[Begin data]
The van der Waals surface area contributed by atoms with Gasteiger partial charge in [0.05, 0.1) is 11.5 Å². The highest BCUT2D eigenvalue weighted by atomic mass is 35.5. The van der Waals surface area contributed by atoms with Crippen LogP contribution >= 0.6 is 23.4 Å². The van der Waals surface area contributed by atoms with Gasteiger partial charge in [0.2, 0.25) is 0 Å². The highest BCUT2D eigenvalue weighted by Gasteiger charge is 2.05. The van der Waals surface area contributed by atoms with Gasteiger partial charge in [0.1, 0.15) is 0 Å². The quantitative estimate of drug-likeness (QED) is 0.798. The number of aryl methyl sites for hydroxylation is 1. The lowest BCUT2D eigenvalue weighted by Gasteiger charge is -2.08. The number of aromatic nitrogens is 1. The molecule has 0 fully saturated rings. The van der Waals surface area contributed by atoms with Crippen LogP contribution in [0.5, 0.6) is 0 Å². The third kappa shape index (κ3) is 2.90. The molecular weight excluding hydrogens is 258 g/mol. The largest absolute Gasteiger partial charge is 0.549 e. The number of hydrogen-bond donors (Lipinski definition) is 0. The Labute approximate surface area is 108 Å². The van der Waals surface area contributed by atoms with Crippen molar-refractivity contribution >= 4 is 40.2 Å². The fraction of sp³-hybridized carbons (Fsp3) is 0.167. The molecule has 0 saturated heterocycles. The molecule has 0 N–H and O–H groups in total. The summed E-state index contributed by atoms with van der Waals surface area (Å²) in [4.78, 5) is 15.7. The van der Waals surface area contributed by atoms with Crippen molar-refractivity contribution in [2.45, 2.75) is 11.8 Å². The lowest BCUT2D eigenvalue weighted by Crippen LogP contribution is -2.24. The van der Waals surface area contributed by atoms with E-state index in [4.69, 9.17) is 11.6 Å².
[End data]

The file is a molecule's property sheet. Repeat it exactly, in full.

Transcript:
The van der Waals surface area contributed by atoms with Gasteiger partial charge in [0.05, 0.1) is 11.5 Å². The highest BCUT2D eigenvalue weighted by atomic mass is 35.5. The van der Waals surface area contributed by atoms with Crippen LogP contribution >= 0.6 is 23.4 Å². The van der Waals surface area contributed by atoms with Gasteiger partial charge in [0.2, 0.25) is 0 Å². The highest BCUT2D eigenvalue weighted by Gasteiger charge is 2.05. The van der Waals surface area contributed by atoms with Gasteiger partial charge in [0.1, 0.15) is 0 Å². The quantitative estimate of drug-likeness (QED) is 0.798. The number of aryl methyl sites for hydroxylation is 1. The lowest BCUT2D eigenvalue weighted by Gasteiger charge is -2.08. The number of aromatic nitrogens is 1. The molecule has 0 fully saturated rings. The van der Waals surface area contributed by atoms with Crippen LogP contribution in [0.5, 0.6) is 0 Å². The third kappa shape index (κ3) is 2.90. The molecular weight excluding hydrogens is 258 g/mol. The largest absolute Gasteiger partial charge is 0.549 e. The number of hydrogen-bond donors (Lipinski definition) is 0. The Labute approximate surface area is 108 Å². The van der Waals surface area contributed by atoms with Crippen molar-refractivity contribution >= 4 is 40.2 Å². The fraction of sp³-hybridized carbons (Fsp3) is 0.167. The molecule has 0 saturated heterocycles. The molecule has 0 N–H and O–H groups in total. The summed E-state index contributed by atoms with van der Waals surface area (Å²) in [4.78, 5) is 15.7. The van der Waals surface area contributed by atoms with Crippen molar-refractivity contribution in [2.45, 2.75) is 11.8 Å². The lowest BCUT2D eigenvalue weighted by Crippen LogP contribution is -2.24. The van der Waals surface area contributed by atoms with E-state index in [4.69, 9.17) is 11.6 Å².